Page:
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Typical Day

At least he captures the brattiness artfully. (Source)

"Smile for the birdie..." And...snap. Phrank the photographer dreamed as a kid that he'd be hiking in Yosemite or far-away regions of East Africa, shooting surreal sunsets and lions playing poker. He went on that Africa adventure and snapped his photos—but he just couldn't get paid for it. He ended up in a department store, shooting bratty kids for fifteen dollars an hour. But he still dreams.

These days, Phrank shoots in a corporate portrait studio and keeps his aspiring independent photographer dreams alive in his spare time. His "thing" is taking shots of ordinary people set against extraordinary backdrops—a couple of tourists peering over the Grand Canyon, or a hiker schlepping along in front of the San Gabriel Mountains, or a soccer mom in David Beckham's bedroom (that shoot got a little weird). 

He wakes whenever he feels like it, rationalizing to himself that there's a mood or a rhythm he wants to tap into, and it'll tell him when to haul his bony butt out of bed.

Today, that special mood doesn't strike until 11:00AM (no studio work today). Phrank eats, grabs his camera, and heads out the door by noon. He takes shots of whatever moves him, especially if it's one of those situations where something extraordinary comes out of otherwise ordinary scenery.

Phrank wanders downtown for a while, where he gets a good shot of an old lady on a park bench feeding pigeons and a less-good shot of an almost-crash involving a cab and a delivery truck. Phrank had his camera out as soon as he saw that the potential accident might happen, so he got a shot off, but the edges were blurred from his quick setup. Plus, the cars didn't even hit each other. Bummer.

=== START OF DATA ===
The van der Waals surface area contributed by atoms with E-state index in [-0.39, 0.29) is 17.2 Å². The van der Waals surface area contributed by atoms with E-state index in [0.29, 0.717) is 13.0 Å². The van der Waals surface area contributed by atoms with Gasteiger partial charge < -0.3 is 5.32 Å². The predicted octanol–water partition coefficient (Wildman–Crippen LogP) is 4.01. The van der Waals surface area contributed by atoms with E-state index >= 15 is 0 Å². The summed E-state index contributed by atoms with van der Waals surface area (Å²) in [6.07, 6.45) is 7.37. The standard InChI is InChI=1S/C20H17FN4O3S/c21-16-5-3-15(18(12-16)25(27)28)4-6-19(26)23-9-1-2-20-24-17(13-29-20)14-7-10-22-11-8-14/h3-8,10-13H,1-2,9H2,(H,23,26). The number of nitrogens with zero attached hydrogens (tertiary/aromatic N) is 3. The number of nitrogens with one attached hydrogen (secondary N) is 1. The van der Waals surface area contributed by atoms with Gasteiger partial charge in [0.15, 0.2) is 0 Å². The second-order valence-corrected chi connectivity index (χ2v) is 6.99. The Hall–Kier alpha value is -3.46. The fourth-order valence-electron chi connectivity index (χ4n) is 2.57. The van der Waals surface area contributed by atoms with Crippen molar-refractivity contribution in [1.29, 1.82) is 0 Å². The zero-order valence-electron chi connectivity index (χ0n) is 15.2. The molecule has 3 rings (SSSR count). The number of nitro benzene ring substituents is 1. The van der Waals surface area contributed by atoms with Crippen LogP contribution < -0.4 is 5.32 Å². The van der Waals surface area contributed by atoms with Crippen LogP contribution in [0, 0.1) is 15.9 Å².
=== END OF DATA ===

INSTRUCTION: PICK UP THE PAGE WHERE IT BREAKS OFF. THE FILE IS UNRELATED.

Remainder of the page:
At 4:00PM, he meets with a friend of a friend who has a friend who owns an art gallery and might be willing to showcase his work. "Showcase" means Phrank pays for the three-by-four-foot black-and-white prints, frames them, and signs them. If he showcases, it'll end up costing him a few hundred bucks (half a month's rent), in hopes that someone will come to the gallery and pay $1,000 for one of his pictures.

He shows some of his photos to the gallery owner. "Ode to a Yak" is a somehow poignant photo of a homeless man vomiting up his dinner behind a dumpster in an alley. Yes, it's gross—but you should see the vividness of the colors. The vomit is captured in high def as it comes out and is framed beautifully. Phrank has talent.

"No need to follow up; I'll call you if we're interested." (Source)

The gallery owner looks over his portfolio and comments that Phrank's photos are good, but he might be lacking the "it" factor. He smiles and says, "I'll be in touch." Translation: "Lose my phone number."

At 5:30PM, Phrank heads down to Venice Beach and sets up a booth, doing his best to sell some of his latest work. Lately he's been making some sales on a few recent shots: "Smog over Santa Ana," "Garbage Can Fire," and "What Do You Think This Is?" He sells a twelve-dollar postcard that cost him seven bucks to make, two small photos, and some prints, totaling sixty bucks for the day's work.

Phrank has to close it up by 6:30PM, however, as he has a second (or third, depending on how you look at it) job working the night shift at Buddha's Belly restaurant in Santa Monica. He makes pretty good tips—certainly more than he's making from his photography. But he holds out hope, and keeps snapping away. One day, he'll hit the big time—he's sure of it.